1. I’m not a slave to fashion but wearing it is fun. I used to love fashion when I was younger but lost my mojo somewhere along the line.  Fed up with the way I looked, who wouldn’t be, same old sloppy jumper and jeans, I started to really take an interest again. I don’t go mad, there’s no credit for this savyy shopper, but if buying a new style top for the season or a trendy pair of jeans gives me a confidence boost I need I’m on it.

 

  1. What I weigh still matters to me. No-one is sniggering behind my back in the playground and SP (thankfully) hasn’t left me cause I’ve eaten all the ice cream, yet still my weight continues to be a source of angst, after all these years.  You would think I’d give up and relax into middle age, but I can’t.  I blame it on those sodding eighties supermodels, but I always want to be the better version of myself.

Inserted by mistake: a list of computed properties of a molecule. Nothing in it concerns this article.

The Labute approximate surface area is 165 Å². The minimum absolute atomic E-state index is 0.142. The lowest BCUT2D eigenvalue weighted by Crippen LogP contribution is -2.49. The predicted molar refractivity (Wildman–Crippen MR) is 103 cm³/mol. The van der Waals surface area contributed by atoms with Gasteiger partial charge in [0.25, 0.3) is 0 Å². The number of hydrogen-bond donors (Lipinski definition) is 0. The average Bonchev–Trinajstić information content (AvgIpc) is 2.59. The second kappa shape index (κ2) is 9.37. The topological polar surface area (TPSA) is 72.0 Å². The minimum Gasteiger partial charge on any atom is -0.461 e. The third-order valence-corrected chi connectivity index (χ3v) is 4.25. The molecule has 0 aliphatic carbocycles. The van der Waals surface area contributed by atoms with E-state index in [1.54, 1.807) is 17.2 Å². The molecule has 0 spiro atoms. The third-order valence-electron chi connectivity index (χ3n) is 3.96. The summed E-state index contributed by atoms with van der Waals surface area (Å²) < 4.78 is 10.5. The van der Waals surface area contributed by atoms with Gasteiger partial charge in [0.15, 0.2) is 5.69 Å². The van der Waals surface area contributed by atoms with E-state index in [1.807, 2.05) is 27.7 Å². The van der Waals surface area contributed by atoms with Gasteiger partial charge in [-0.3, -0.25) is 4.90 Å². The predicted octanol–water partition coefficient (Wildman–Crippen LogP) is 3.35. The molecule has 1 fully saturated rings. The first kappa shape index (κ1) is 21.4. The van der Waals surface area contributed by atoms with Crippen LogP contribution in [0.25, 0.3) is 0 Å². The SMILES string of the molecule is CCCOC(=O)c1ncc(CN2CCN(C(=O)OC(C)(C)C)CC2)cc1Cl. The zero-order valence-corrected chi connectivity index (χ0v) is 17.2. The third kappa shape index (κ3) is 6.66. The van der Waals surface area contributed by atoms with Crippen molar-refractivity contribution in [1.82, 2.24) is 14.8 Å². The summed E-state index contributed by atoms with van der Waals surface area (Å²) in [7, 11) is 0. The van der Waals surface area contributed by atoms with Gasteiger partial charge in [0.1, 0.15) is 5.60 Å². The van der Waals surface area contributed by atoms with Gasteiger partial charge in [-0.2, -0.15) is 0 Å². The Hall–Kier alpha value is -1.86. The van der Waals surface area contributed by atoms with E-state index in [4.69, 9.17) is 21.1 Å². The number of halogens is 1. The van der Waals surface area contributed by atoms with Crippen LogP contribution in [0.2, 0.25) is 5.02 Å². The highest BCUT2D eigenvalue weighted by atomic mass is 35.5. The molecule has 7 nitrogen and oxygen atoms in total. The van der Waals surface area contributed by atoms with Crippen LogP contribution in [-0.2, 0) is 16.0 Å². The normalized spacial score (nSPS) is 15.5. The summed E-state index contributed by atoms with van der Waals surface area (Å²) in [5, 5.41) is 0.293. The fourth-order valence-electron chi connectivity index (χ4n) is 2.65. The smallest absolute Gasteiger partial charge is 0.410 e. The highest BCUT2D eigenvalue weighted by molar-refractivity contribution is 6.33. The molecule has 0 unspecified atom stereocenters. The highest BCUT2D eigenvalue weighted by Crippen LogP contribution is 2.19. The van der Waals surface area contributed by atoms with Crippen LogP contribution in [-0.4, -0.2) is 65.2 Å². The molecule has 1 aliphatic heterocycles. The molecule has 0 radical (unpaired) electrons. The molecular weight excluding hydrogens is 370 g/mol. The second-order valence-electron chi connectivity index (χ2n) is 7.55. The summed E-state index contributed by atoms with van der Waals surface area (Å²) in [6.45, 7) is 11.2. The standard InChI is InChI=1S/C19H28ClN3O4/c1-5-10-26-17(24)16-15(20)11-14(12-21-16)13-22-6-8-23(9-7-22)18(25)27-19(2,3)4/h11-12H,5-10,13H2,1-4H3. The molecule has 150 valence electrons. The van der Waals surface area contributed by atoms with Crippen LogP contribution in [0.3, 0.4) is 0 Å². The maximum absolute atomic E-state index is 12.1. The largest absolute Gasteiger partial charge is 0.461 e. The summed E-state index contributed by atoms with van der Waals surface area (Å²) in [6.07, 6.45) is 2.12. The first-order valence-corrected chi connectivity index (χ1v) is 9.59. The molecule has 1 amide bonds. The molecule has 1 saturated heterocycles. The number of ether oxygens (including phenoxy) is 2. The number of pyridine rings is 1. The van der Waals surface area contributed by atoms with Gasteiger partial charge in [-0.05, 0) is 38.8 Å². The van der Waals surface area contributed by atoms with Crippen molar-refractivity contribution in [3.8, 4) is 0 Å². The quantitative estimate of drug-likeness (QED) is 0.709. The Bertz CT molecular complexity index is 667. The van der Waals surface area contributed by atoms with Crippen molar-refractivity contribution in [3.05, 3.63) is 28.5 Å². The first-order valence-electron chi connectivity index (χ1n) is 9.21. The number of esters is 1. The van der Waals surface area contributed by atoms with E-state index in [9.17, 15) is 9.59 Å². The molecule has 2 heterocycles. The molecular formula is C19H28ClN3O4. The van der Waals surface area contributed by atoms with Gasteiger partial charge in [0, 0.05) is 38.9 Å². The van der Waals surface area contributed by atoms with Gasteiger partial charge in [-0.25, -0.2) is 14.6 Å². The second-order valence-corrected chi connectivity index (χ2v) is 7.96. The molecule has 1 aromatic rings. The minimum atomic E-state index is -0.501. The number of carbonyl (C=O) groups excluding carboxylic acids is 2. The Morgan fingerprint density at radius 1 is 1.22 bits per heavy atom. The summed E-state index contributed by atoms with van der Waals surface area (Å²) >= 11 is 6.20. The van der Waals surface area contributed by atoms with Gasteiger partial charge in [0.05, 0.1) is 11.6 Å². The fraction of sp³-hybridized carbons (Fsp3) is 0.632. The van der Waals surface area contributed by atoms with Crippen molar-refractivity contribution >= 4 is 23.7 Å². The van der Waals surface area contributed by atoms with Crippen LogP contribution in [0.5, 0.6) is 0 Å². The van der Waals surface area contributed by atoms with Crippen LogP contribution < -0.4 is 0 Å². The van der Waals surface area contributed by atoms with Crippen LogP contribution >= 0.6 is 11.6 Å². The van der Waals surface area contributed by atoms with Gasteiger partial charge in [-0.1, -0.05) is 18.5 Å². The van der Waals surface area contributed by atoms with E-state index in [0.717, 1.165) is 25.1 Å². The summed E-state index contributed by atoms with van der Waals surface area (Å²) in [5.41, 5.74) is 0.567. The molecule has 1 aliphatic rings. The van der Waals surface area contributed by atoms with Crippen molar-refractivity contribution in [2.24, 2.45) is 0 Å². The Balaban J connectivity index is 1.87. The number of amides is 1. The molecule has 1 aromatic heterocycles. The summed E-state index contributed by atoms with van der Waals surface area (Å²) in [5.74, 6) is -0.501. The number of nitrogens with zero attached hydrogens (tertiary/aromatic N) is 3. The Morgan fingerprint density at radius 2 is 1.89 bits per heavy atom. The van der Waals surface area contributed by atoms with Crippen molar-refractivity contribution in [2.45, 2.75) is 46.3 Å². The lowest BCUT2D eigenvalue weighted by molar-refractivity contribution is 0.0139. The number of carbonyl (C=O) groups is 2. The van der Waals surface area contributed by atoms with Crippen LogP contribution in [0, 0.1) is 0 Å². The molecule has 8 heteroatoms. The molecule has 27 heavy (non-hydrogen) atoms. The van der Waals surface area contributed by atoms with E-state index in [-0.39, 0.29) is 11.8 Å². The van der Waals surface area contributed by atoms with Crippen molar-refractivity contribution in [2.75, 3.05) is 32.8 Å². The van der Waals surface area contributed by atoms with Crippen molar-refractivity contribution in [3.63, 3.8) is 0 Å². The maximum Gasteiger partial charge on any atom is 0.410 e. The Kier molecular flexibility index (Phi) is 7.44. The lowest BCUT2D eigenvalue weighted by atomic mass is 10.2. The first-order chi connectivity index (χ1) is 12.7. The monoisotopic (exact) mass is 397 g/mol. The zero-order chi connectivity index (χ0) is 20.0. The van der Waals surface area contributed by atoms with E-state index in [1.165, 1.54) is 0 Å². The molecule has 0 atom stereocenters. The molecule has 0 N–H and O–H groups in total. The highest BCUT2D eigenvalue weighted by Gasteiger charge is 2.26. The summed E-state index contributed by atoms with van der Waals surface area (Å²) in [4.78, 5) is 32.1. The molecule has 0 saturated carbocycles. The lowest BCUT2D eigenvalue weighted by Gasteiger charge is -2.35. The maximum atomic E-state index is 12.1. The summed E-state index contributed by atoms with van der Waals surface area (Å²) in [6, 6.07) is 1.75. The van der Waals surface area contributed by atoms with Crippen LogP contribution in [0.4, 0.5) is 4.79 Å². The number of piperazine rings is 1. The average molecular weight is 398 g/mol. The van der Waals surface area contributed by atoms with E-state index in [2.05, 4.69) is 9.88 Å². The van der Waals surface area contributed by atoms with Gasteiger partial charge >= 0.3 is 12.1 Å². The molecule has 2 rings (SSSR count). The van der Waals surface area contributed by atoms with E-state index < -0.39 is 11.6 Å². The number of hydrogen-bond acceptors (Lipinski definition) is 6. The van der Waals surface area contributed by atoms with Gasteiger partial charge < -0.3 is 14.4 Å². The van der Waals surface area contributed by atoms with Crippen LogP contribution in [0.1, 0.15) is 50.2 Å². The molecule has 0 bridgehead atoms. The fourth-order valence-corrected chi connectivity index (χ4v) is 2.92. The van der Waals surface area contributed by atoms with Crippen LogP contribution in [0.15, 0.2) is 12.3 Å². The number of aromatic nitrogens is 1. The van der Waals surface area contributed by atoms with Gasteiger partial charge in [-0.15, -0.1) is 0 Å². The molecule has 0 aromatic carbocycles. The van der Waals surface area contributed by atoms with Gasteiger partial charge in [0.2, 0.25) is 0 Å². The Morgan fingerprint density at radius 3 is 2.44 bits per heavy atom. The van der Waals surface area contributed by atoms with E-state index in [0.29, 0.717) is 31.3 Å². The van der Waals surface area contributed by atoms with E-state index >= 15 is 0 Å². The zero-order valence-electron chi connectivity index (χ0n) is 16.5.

1. Colour my happy. That time I spent on a floor in a friend’s lounge with a woman holding squares of coloured fabric against my face in my twenties was worth doing.  Getting a colour analysis and knowing the colours that make your complexion look fantastic is the quickest way to getting a compliment and not looking like death warmed up.

 

  1. Jamie’s fool-proof dinner trick is a real people pleaser. I can’t remember where I read it, but this Jamie Oliver tip has helped me out on more than one occasion. Basically, if you don’t have time to make dessert just buy good quality bars of milk, dark and white chocolate and break them into pieces on a plate.  Voila!